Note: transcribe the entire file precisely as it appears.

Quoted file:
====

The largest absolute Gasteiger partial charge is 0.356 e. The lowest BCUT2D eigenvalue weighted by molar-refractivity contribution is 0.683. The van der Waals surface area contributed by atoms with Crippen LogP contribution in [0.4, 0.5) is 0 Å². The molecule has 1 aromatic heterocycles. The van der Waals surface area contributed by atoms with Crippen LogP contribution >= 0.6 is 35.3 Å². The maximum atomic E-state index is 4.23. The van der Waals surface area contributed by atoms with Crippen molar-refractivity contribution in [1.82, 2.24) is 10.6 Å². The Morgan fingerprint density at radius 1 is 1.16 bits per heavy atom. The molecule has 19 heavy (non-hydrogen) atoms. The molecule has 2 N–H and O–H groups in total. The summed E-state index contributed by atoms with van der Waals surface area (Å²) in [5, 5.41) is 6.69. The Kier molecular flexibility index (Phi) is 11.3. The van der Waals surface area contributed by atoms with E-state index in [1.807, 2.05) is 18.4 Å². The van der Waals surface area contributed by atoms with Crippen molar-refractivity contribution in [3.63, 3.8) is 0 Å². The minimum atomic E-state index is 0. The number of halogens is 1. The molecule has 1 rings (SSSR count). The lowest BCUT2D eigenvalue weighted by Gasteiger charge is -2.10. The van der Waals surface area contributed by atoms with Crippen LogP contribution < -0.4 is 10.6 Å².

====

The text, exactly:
The largest absolute Gasteiger partial charge is 0.356 e. The lowest BCUT2D eigenvalue weighted by molar-refractivity contribution is 0.683. The van der Waals surface area contributed by atoms with Crippen LogP contribution in [0.4, 0.5) is 0 Å². The molecule has 1 aromatic heterocycles. The van der Waals surface area contributed by atoms with Crippen LogP contribution >= 0.6 is 35.3 Å². The maximum atomic E-state index is 4.23. The van der Waals surface area contributed by atoms with Crippen molar-refractivity contribution in [1.82, 2.24) is 10.6 Å². The Morgan fingerprint density at radius 1 is 1.16 bits per heavy atom. The molecule has 19 heavy (non-hydrogen) atoms. The molecule has 2 N–H and O–H groups in total. The summed E-state index contributed by atoms with van der Waals surface area (Å²) in [5, 5.41) is 6.69. The Kier molecular flexibility index (Phi) is 11.3. The van der Waals surface area contributed by atoms with E-state index in [1.807, 2.05) is 18.4 Å². The van der Waals surface area contributed by atoms with Crippen molar-refractivity contribution in [3.63, 3.8) is 0 Å². The minimum atomic E-state index is 0. The number of halogens is 1. The molecule has 1 rings (SSSR count). The lowest BCUT2D eigenvalue weighted by Gasteiger charge is -2.10. The van der Waals surface area contributed by atoms with Crippen LogP contribution < -0.4 is 10.6 Å².